Psalm 42: Fix my eyes on God – soon I’ll be praising again.
When Peter walks on the water he does just fine until his attention is drawn away from the Lord and onto the storm. It’s then that he begins to sink. Hundreds of years before that, the sons of Korah write this Psalm dealing with the same issue. As is abundantly clear with the drowning Peter, they don’t suggest that God’s people go about pretending all is well. We’re to admit that we’re down in the dumps and maybe even feeling neglected by God, about to be crushed. The solution they give us is the very same thing we learn from Peter’s unforgettable experience on and then in the water: we’re to fix our eyes on the One who loves us and promises to be with us. Toward the back of our Bibles we find the writer of Hebrews telling us, again, to “fix our eyes on Jesus.” Since we find this truth here in the Psalms, and then see it powerfully illustrated by Peter in the gospels, and then are taught the same truth again in the book of Hebrews you’d think that we’d have such a firm grasp on it that it would be part of our spiritual DNA. However, this lesson has to not only be learned, but then relearned; again and again. I think I forget it because I tend to attempt to be self-sufficient. I want the Lord to be impressed with me, so I try to handle it myself. Or, the problem is that I’m so “now oriented” that I can’t see the bigger picture of God’s faithful provision for me even in the storms of life. Either way, the answer is given here. When I look to the Lord, even in the harshness of life, in the words of Korah’s sons, “soon I’ll be praising again.”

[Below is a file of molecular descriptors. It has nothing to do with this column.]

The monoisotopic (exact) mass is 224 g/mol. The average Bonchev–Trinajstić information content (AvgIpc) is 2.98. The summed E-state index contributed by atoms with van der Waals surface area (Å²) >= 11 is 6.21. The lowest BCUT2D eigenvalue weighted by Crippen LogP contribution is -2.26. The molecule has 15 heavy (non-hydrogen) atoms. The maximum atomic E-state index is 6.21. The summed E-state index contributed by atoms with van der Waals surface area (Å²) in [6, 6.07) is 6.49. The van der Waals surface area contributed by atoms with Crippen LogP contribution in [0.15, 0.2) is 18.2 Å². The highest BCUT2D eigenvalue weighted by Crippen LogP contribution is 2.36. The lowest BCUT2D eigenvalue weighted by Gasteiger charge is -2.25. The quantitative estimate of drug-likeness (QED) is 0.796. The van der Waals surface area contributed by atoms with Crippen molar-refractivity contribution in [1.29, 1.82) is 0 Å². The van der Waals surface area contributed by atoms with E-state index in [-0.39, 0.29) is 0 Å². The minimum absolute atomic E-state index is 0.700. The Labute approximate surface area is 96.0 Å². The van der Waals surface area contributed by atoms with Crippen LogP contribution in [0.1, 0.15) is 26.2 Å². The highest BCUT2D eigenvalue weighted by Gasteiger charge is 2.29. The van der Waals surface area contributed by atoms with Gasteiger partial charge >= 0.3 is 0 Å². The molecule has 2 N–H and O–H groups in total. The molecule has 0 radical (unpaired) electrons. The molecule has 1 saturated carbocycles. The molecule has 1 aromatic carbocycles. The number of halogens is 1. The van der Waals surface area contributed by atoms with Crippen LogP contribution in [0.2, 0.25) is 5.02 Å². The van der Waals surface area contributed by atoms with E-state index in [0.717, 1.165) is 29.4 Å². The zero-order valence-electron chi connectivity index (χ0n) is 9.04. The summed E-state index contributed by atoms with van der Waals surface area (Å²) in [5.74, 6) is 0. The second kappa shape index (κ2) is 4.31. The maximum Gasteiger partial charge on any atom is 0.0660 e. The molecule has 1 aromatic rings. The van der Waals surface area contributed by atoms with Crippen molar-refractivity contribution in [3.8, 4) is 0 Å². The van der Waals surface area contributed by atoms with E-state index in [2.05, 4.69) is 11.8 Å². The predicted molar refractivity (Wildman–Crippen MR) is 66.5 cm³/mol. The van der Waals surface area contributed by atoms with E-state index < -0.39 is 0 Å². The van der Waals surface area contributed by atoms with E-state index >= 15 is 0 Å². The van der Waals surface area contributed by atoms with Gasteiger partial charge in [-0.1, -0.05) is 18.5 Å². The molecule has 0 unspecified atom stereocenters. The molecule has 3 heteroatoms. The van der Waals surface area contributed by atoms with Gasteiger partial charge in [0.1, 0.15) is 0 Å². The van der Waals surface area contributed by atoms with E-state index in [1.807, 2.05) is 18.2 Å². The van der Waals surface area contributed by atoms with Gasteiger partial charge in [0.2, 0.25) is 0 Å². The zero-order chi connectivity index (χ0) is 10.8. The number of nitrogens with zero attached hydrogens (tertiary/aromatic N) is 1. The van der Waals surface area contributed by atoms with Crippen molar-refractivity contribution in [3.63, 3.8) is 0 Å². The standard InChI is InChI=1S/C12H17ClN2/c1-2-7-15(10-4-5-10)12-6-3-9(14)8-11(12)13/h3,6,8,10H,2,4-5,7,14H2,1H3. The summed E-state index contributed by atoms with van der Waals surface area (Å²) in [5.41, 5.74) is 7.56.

Take Away: If we “fix our eyes” on anyone or anything aside from the Lord we’ll end up being let down and disappointed.